But before Bregoli was banned from Spirit Airlines for life, she was just Dr. Phil fodder. She originally appeared on the trashy talk show last September in a segment called “I Want to Give Up My Car-Stealing, Knife-Wielding, Twerking 13-Year-Old Daughter Who Tried to Frame Me for a Crime.” While Dr. Phil clearly failed to offer any sort of cure for Bregoli’s bad behavior (as evidenced by the aforementioned airplane fiasco), he haphazardly stumbled upon a ratings goldmine. After Bregoli became internet-famous, Dr. Phil and his producers wasted no time inviting her back to set. The Dr. Phil Facebook page posted an incredibly dramatic promo for Danielle’s encore performance, captioned, “Look who’s back for round two!”
Of course, saying that Dr. Phil is more interested in views and clicks than the welfare of his troubled “patients” isn’t exactly a hot take. Last year, The New York Post wrote up a short list of the TV psychologist’s alleged wrongdoings. For example, in 2008 the Oprah alum and his staff spent $30,000 bailing a teenager out of jail after she assaulted a classmate. In a subsequent statement, the Dr. Phil show was forced to admit that, “Certain staff members went beyond our guidelines (re: the bail being paid)” and pledged not to go forward with the young woman’s story. Britney Spears’s family also called out Dr. Phil’s plans to insert himself in the troubled celebrity’s affairs as “self-serving.” According to The New York Post the talk show host was chasing after an “intervention special” with Spears, and even went so far as to publicly brag about a private hospital visit he had with her while she was undergoing a psych evaluation.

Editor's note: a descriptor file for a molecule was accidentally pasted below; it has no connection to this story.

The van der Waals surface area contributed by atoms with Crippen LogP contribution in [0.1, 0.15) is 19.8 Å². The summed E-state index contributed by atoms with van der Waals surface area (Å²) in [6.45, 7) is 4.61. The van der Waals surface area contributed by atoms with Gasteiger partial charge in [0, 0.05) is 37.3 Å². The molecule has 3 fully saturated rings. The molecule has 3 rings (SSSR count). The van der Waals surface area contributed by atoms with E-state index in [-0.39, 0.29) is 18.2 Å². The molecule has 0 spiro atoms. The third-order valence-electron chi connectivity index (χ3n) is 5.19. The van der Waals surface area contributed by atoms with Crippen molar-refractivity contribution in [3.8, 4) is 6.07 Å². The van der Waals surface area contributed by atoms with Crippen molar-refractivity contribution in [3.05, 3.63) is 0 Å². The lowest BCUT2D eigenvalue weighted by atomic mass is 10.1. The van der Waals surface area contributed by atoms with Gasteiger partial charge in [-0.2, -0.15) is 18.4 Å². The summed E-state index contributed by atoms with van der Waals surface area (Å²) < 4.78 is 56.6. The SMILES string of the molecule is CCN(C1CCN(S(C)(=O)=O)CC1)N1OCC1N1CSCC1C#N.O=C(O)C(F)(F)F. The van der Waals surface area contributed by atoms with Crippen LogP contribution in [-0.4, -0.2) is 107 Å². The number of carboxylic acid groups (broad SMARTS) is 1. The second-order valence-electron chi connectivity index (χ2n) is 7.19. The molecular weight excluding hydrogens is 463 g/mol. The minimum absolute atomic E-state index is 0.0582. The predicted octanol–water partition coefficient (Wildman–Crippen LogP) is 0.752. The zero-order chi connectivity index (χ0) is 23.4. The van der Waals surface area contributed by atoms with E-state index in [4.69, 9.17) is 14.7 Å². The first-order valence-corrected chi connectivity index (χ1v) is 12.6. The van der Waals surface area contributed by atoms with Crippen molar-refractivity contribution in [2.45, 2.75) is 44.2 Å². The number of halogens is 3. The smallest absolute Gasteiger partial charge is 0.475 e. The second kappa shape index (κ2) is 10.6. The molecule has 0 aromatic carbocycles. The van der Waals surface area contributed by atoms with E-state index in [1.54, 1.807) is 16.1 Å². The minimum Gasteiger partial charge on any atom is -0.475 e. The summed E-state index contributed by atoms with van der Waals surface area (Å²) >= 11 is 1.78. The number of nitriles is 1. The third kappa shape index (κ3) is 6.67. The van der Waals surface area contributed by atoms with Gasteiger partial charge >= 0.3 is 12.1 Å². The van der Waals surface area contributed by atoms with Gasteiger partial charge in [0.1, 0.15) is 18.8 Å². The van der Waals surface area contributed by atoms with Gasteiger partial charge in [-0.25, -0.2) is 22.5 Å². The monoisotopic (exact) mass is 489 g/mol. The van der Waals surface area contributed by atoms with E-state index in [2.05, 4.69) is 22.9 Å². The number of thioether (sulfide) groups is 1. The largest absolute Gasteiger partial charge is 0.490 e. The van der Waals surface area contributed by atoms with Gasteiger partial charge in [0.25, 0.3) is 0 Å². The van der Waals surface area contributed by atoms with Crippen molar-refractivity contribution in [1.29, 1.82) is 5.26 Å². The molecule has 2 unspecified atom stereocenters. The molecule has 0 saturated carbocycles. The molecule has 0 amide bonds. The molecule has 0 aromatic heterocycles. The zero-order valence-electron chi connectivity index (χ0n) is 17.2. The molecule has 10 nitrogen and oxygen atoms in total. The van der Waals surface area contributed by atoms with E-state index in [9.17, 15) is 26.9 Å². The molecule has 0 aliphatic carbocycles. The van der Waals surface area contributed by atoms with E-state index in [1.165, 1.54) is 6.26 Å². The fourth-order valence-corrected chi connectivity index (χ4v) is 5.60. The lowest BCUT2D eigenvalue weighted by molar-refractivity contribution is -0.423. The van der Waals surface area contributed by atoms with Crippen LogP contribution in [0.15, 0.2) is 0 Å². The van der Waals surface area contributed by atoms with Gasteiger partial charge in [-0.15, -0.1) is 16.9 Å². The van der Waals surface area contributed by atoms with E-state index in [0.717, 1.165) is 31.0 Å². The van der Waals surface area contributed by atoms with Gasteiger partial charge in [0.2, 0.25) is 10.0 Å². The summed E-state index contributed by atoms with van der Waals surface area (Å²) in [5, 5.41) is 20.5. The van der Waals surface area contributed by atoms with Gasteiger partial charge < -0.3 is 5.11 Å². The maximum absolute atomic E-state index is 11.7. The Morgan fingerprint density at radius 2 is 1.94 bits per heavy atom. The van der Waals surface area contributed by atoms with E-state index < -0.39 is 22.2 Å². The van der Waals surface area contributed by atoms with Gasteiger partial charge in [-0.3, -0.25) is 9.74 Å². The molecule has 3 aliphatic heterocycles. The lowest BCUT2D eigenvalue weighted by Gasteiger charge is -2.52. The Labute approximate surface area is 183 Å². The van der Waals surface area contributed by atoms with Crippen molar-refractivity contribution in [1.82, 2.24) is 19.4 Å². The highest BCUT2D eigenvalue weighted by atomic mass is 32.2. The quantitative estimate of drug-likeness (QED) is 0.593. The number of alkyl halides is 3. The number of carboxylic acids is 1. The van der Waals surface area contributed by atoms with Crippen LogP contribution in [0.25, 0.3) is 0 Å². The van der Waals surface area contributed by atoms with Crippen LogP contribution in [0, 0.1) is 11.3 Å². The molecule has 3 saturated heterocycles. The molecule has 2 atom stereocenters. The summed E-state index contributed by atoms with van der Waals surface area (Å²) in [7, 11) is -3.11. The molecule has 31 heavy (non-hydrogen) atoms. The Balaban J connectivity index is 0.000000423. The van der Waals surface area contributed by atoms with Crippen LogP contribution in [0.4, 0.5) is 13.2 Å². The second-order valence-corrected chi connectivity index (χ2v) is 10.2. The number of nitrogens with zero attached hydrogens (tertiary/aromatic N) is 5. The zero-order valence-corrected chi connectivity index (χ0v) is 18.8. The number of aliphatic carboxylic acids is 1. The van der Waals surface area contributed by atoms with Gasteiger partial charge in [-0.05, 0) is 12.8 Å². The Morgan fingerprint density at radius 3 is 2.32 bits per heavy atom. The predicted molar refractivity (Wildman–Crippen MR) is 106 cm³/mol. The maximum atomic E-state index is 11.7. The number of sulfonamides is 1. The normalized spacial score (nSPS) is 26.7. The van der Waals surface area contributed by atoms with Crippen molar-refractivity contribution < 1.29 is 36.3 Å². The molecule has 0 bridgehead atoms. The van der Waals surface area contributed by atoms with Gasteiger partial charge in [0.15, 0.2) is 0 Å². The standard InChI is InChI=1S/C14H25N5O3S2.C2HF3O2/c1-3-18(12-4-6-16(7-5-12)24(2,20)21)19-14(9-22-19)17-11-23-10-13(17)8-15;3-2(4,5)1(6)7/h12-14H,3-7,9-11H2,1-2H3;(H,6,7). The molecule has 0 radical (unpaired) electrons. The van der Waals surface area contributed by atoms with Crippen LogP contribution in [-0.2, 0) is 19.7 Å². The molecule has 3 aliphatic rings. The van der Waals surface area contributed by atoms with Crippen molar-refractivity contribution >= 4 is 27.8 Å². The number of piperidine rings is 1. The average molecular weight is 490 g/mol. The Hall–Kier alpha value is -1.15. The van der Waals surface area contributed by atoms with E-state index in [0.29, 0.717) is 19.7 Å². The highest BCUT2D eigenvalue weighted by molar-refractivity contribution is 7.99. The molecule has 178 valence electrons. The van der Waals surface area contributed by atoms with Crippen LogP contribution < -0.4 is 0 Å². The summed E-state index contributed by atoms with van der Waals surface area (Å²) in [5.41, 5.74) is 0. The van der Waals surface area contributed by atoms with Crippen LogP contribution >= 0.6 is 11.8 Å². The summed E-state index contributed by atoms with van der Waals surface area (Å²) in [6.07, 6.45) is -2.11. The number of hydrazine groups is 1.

More recently, Dr. Phil’s shady reputation took a turn for the truly indefensible, when the PhD-wielding host started promoting his exclusive interview with 67-year-old actress Shelley Duvall. The Shining star, who’s been out of the public eye for over a decade, confessed in the interview that, “I’m very sick, I need help.” Supporters of Duvall quickly deduced that the exploitative interview wouldn’t give the actress the help she so clearly needed. Director Stanley Kubrick’s daughter Vivian posted an open letter demanding a Dr. Phil boycott. “Unquestionably, this is purely a form of lurid and exploitative entertainment—it’s appallingly cruel,” she wrote, adding, “I recoil in complete disgust. I hope others will join me in boycotting your utterly heartless form of entertainment, because it has nothing to do with compassionate healing.”
Celebrity progeny Ronan Farrow echoed Kubrick’s concerns, tweeting, “Interviewers sometimes must show suffering. It’s our ethical responsibility to do so with compassion. Duvall appears to have been shown none…When people sell exploitation it lessens all of us. When we fail to protect people at their most vulnerable it hurts all of us. Don't support the exploitation of vulnerable people. Don't watch Dr. Phil.”
Dr. Phil has made a career out of offering audiences human specimens to gawk at. While Danielle Bregoli may feel like a star, she’s just the latest in a long line of disposable subjects. Of course, that’s not to say that Danielle can’t use all of that free publicity to her own benefit. But a second Dr. Phil appearance and an unpaid video girl gig seem like awfully unsustainable ways to make a living.